Given that a project can be
- not yet started
- active, but paused
What are good colours to help me represent those states (as augmentation, only, to text) ?
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Colors as a status are tricky and very dependent on the context of the web application and their application. This is just food for thought.
Contextual consistency helps avoid confusion (such as using red to indicate something is paused but also indicates a system has broken - one situation would be more dire than the other but would be visually equal to the user).
You are trying to make color associations with a sequential status (trying to indicate one thing happens after another) and something to consider is if any step in this process indicates that this status is "good" or "bad" to the user. If it is then using some universally recognized colors like green or red may be appropriate to add when the sequence is complete. If the sequence doesn't indicate "good" or "bad" then before using those colors you should consider if red is used in other aspects of the application to indicate danger to the user.
Additional ideas/notes on color:
Using a monochromatic scale can help give the user a sense of completeness based on darkness/lightness but when comparing the colors to one another (such as in a grid) it is harder for users to quickly distinguish differences in shade.
Using 2 distinct colors may be useful because in your case you have 2 distinct scenario. A) an item is not in progress B) status of that progress. Using grey which is often used for disabled items would be useful for the "Not yet started" and "Active but paused" statuses while another color such as blue (or green) could be used to indicate "Active" and "Complete"
Many programs use red, green, and yellow in these situations. I personally think this seems to be done out of habit. Green tends to mean "good" or "ok", Yellow traditionally means "danger" but its often used as an in between status, and Red means tends to be attention getting as in "danger" or "look here". Often times red can also be used to shame users such as "look at what isn't done".
ROYGBIV can also be used but it is much better for showing scale rather than a sequence and can often get confused with the traditional red, yellow, green meanings.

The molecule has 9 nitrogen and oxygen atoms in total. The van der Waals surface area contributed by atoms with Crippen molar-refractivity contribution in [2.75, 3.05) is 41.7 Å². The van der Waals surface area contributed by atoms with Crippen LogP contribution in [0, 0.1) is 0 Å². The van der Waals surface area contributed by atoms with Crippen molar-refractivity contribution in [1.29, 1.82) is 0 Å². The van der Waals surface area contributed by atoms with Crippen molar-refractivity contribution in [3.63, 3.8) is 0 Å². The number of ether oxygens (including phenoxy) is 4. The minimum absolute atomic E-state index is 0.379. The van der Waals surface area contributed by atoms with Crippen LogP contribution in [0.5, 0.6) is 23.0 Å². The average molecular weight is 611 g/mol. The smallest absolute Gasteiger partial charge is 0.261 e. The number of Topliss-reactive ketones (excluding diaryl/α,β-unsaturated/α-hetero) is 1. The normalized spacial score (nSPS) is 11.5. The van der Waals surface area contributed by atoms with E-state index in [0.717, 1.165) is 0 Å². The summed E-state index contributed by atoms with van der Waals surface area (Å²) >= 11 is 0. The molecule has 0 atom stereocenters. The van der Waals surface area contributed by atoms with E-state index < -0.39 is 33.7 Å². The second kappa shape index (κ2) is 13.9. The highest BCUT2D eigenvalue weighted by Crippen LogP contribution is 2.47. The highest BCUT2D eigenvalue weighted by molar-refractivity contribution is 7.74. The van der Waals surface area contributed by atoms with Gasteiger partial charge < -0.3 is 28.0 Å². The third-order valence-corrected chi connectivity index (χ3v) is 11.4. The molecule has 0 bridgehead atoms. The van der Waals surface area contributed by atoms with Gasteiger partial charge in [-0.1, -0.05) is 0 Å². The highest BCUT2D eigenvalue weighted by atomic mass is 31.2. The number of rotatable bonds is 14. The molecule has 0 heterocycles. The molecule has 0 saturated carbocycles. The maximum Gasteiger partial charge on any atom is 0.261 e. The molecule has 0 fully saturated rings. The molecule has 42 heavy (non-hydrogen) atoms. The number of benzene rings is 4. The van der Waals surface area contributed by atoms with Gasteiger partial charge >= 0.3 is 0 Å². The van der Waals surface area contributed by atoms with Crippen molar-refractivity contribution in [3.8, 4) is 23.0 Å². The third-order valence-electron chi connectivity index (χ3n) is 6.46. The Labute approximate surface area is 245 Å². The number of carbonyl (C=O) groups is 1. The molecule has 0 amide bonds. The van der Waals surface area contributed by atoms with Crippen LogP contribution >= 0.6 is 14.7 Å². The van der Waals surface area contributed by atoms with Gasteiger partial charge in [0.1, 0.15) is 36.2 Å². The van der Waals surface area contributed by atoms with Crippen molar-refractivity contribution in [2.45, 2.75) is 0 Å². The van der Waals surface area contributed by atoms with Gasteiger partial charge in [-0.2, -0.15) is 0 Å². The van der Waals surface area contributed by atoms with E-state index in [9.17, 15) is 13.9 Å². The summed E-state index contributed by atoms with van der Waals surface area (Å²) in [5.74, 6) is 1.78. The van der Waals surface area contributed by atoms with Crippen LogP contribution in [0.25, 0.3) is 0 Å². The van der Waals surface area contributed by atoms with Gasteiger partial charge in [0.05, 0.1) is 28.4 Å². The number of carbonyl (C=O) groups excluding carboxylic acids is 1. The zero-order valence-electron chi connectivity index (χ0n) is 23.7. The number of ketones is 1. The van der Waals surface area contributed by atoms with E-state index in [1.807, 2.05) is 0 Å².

There are more neutral colors to use like grey, blue, pinks, and purples but many people avoid and dislike pinks and purples.
Other factors to consider are having enough contrast so that people can read your text (if there is text on the color). Here are some web color checkers:
Other factors play in as well such as how the color is being presented and is it being repeated in different forms throughout the application. It might even be user to just show a user the sequence and use one color to indicate where in the sequence it is.
Sorry if this is all too fundamental. I can't quite tell what "(ass augmentation, only, to text)" means. If all you are trying to do is change the color of the text I strongly recommend not using blues since they are typically used for hyperlinks. I can't tell if you are going to apply these colors directly to the text such as in a list or apply the color to other text, like a title to use as an indicator. It's just important to note that using color alone as an indicator is discouraged by web accessibility standards since those with color sensitivities such as color blindness may not be able to pick up the indicator based on color alone. http://webaim.org/standards/508/checklist
When coloring for status, rather than to invoke mood, here is some common colors:
Taking that into account, given this project, here is what we could do:
This does not directly answer the question, but an interesting approach to status is not only showing text and color. You could indicate all the steps (states) involved using indicators similar to this image
You can spell it out rather than having traffic lights. There are a set of visual representations that conform to global standards (like traffic lights). I would recommend to let the user know the status rather than understanding the color definitions. Meaning, words are "sometimes" more powerful than visual cues.